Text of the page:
The fact that the melody and rocking motion are out of sync should not create tension but rather suggest an equilibrium between two complementary gestures. Below is a recording I made years ago of my arrangement for solo piano. While I can't say definitively that the first low E-flat doesn't sound like a downbeat, I do like the continuity of that figure into the more obviously offbeat left-hand as the song continues:

I also couldn't resist doing a little audioshopping of the first Hoiby recording posted above. Here, I've compressed the space (by about a sixteenth) right before the singer enters, and I prefer it to Hoiby's unaltered performance. So for all my speculation about Hoiby wanting something less literal than he wrote, I still want something less pedestrian than what he settled on. I wonder if he simply found that the ideal of an imagined downbeat works better for the performer than the listener.

Of course I'm always interested in the connections this kind of situation sparks in my memory. In this case, as I thought about the notation, I had a strong sense I'd experienced a similar rhythmic challenge in another well-known art song. I kept thinking it was probably something by Schumann because...well, because that was my intuition and I know that Schumann loved to write in suggestive ways. But I also wondered if I was remembering something by Fauré or Debussy. It took a good night's sleep and a good hour's more thinking about it before I finally remembered the opening to this little song from Schumann's Op. 39 Liederkreis:

You may hear it sung here. I would not say this is one of my favorite Schumann songs, but there's no missing that suspended gesture in the very short intro. I'm sure my mind made this Hoiby  Schumann association because coaching a singer to find the downbeat in one is closely analogous to the other. The Schumann intro is ultimately easier and more natural both because 1) the notes aren't jumping around and 2) coming in on an upbeat doesn't feel quite so off-kilter as the out-of-the-blue downbeat in Hoiby. (The Schumann has still bewildered more than a few students.) Hoiby's choice to begin with such a low note also makes it sound more like a downbeat to begin with than Schumann's mid-range, second inversion harmonies. But I can't help wonder if Hoiby had Schumann's accompaniment in mind (consciously or not) and if he hoped to achieve a similar effect.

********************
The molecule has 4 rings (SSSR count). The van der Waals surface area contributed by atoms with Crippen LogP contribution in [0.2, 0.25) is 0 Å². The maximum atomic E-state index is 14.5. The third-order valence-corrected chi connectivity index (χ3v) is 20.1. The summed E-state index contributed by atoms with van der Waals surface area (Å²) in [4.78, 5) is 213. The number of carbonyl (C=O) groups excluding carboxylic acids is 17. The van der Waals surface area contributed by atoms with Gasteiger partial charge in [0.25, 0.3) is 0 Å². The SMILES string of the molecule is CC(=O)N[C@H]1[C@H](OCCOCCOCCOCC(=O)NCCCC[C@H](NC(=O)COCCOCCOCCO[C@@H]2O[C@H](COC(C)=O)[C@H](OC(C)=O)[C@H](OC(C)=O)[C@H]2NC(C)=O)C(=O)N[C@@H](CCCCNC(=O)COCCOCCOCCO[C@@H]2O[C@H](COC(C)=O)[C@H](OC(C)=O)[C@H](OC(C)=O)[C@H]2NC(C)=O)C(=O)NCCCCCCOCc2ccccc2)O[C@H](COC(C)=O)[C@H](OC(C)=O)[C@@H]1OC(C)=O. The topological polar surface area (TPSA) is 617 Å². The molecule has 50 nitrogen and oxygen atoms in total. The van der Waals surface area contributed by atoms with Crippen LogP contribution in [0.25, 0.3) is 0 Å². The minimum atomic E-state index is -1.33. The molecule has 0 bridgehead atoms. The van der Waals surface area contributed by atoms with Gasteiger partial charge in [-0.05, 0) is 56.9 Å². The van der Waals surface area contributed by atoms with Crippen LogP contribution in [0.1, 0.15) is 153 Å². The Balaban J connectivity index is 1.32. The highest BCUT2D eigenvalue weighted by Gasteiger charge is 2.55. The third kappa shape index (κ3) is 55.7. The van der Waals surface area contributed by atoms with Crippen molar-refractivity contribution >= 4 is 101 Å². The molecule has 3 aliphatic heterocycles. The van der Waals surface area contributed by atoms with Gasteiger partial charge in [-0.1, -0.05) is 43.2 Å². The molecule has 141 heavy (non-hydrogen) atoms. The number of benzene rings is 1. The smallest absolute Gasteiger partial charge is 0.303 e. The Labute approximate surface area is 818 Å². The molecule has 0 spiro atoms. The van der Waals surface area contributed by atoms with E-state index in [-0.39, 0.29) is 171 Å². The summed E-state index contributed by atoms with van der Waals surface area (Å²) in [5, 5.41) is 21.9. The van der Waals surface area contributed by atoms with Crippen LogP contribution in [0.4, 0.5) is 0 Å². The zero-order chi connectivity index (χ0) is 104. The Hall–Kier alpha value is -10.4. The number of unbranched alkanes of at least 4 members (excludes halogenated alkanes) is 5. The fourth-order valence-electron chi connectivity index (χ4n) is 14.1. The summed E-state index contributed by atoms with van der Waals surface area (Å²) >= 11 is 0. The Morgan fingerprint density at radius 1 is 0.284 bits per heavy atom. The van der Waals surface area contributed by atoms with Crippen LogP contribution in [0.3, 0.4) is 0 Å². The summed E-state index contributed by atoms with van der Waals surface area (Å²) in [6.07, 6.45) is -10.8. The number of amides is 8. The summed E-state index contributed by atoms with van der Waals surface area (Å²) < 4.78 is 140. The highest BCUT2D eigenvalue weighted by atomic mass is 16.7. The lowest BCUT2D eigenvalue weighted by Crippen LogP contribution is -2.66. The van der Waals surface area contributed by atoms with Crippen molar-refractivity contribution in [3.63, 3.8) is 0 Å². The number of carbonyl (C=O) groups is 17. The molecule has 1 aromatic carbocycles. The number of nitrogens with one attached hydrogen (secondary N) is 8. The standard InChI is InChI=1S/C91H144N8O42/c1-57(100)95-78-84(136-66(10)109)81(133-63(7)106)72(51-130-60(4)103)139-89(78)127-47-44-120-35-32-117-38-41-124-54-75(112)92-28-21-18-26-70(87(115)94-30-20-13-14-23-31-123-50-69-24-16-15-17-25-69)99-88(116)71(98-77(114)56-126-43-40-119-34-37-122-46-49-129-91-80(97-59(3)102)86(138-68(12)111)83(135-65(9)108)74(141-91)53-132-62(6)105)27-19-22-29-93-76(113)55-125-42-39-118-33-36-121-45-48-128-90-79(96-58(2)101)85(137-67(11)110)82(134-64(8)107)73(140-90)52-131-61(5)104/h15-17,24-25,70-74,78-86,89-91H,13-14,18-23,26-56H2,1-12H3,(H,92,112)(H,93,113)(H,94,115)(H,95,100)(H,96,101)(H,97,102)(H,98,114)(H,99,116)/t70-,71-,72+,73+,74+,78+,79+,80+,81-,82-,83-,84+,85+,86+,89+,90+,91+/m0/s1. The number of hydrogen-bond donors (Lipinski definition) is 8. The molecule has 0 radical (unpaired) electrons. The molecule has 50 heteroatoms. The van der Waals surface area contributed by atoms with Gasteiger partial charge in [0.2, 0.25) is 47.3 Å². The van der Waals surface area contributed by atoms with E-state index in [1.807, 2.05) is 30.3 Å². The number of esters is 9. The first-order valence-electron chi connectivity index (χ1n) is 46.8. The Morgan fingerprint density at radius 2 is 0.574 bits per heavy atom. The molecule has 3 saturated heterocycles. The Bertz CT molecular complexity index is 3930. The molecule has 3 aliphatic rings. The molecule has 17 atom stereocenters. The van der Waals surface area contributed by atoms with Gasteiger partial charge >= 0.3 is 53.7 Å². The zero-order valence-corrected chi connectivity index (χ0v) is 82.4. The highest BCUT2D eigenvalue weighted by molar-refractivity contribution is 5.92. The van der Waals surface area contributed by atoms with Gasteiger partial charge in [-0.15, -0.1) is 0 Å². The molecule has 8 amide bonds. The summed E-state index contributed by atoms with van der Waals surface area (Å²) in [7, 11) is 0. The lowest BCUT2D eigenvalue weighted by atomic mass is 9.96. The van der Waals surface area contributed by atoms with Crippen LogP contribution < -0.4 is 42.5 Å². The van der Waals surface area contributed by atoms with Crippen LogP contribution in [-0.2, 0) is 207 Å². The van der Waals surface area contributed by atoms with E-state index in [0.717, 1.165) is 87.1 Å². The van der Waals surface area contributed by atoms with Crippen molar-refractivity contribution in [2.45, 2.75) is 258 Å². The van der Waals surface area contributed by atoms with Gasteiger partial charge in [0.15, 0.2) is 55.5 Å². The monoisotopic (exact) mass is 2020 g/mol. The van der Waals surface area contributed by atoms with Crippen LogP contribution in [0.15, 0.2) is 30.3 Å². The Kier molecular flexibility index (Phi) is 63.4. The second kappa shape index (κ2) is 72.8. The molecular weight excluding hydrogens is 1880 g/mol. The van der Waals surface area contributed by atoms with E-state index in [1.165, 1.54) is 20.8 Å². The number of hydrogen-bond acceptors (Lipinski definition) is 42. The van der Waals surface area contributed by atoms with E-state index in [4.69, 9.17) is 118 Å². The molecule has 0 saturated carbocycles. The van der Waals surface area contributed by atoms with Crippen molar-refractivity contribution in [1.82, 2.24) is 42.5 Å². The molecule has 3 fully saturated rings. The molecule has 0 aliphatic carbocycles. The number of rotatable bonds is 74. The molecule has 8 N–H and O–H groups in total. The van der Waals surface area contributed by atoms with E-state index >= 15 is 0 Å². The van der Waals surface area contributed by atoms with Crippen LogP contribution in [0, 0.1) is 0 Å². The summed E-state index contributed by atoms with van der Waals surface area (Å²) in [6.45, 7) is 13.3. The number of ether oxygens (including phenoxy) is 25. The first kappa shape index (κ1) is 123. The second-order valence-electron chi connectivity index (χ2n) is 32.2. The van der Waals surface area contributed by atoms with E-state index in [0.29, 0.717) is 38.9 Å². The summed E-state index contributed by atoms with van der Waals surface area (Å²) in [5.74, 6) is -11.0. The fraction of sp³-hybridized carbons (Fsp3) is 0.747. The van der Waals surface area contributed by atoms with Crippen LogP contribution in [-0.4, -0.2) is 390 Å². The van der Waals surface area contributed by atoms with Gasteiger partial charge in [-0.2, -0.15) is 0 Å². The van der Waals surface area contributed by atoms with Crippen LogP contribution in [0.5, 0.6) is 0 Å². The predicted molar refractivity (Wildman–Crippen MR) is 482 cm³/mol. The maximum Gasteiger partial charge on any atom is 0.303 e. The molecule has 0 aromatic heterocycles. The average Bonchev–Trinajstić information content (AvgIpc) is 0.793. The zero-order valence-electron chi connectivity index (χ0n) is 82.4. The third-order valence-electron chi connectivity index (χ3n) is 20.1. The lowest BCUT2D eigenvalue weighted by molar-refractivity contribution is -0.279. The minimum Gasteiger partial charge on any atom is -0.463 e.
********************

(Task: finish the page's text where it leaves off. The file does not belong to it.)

However, I think Schumann was in a class by himself when it comes to this sort of floating above ground rhythmic/metrical gesture. The opening song and final postlude of Dichterliebe achieve this beautifully, even if downbeats are easy enough to find. You can hear the first song here and the impossibly beautiful postlude (see below) beginning here at 29:34. Charles Rosen wrote memorably about Schumann's love for the fragment. Beginning a song with no clear center of gravity is a wonderful expression of that Romantic impulse to break away from rigid frames.

This final example from Schumann doesn't cause any ensemble problems for the performers, but the way the incandescent third movement of his Piano Quartet begins with an accented diminished chord on beat 2 achieves the same suspended effect. Steady downbeats soon follow, but after the gorgeous main tune has been explored, the piano right hand begins a wandering melody at 1:40 which is gently syncopated against the left hand. Soon it's not clear what's a beat and what's an offbeat and we are simply floating. 

As a sort of postscript, I'll mention one other song which came to mind when I was doing a mental search for what turned out to be Schumann. The opening of Hugo Wolf's Ich hab' in Penna has confused many singers-in-training for similar reasons as Schumann and Hoiby, though it is quite different in character. Here, the frantic piano part begins with constant eighth notes starting on the "and of 1" and the singer should begin on the "and of 1" in the next bar. Though this isn't really a syncopation because there's no rhythmic stress on an offbeat, the absence of an initial downbeat helps propel the song's headlong energy. However, some singers can't help but hear the first note as a downbeat (even when the pianist tries to put a subtle accent on beat 3) so this misleads them into starting one eighth note too late. It's not so hard for the prepared pianist to right the ship but that makes for an uncomfortable mental gear shift! Hear here. (No pianist needs the stress of an unsettled start knowing that terrifying postlude is just around the corner.)